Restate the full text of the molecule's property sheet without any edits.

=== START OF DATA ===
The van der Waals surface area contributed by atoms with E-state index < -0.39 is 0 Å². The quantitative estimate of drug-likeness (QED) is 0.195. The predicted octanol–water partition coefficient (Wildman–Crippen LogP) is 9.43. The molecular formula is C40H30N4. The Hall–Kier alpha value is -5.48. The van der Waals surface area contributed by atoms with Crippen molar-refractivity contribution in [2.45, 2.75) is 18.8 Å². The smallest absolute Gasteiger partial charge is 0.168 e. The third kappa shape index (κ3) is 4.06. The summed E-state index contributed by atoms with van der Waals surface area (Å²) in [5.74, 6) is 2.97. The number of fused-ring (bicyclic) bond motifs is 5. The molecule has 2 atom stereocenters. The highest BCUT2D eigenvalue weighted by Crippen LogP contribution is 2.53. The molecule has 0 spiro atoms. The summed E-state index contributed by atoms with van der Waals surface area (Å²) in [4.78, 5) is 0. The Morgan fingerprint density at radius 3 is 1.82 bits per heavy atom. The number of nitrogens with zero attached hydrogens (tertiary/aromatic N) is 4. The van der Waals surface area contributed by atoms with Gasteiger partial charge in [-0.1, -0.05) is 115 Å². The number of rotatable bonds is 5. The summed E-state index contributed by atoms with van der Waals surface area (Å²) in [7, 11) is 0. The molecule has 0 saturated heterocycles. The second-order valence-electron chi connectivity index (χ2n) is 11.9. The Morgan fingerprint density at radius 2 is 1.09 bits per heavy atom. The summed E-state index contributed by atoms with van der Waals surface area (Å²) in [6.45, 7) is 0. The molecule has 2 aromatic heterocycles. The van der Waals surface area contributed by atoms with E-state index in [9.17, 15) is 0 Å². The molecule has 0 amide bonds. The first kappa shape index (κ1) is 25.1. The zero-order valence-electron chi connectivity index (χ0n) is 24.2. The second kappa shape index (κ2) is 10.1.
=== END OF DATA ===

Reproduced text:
The van der Waals surface area contributed by atoms with E-state index < -0.39 is 0 Å². The quantitative estimate of drug-likeness (QED) is 0.195. The predicted octanol–water partition coefficient (Wildman–Crippen LogP) is 9.43. The molecular formula is C40H30N4. The Hall–Kier alpha value is -5.48. The van der Waals surface area contributed by atoms with Crippen molar-refractivity contribution in [2.45, 2.75) is 18.8 Å². The smallest absolute Gasteiger partial charge is 0.168 e. The third kappa shape index (κ3) is 4.06. The summed E-state index contributed by atoms with van der Waals surface area (Å²) in [5.74, 6) is 2.97. The number of fused-ring (bicyclic) bond motifs is 5. The molecule has 2 atom stereocenters. The highest BCUT2D eigenvalue weighted by Crippen LogP contribution is 2.53. The molecule has 0 spiro atoms. The summed E-state index contributed by atoms with van der Waals surface area (Å²) in [4.78, 5) is 0. The Morgan fingerprint density at radius 3 is 1.82 bits per heavy atom. The number of nitrogens with zero attached hydrogens (tertiary/aromatic N) is 4. The van der Waals surface area contributed by atoms with Gasteiger partial charge in [-0.1, -0.05) is 115 Å². The number of rotatable bonds is 5. The summed E-state index contributed by atoms with van der Waals surface area (Å²) in [7, 11) is 0. The molecule has 0 saturated heterocycles. The second-order valence-electron chi connectivity index (χ2n) is 11.9. The Morgan fingerprint density at radius 2 is 1.09 bits per heavy atom. The summed E-state index contributed by atoms with van der Waals surface area (Å²) in [6.45, 7) is 0. The molecule has 2 aromatic heterocycles. The van der Waals surface area contributed by atoms with E-state index in [9.17, 15) is 0 Å². The molecule has 0 amide bonds. The first kappa shape index (κ1) is 25.1. The zero-order valence-electron chi connectivity index (χ0n) is 24.2. The second kappa shape index (κ2) is 10.1.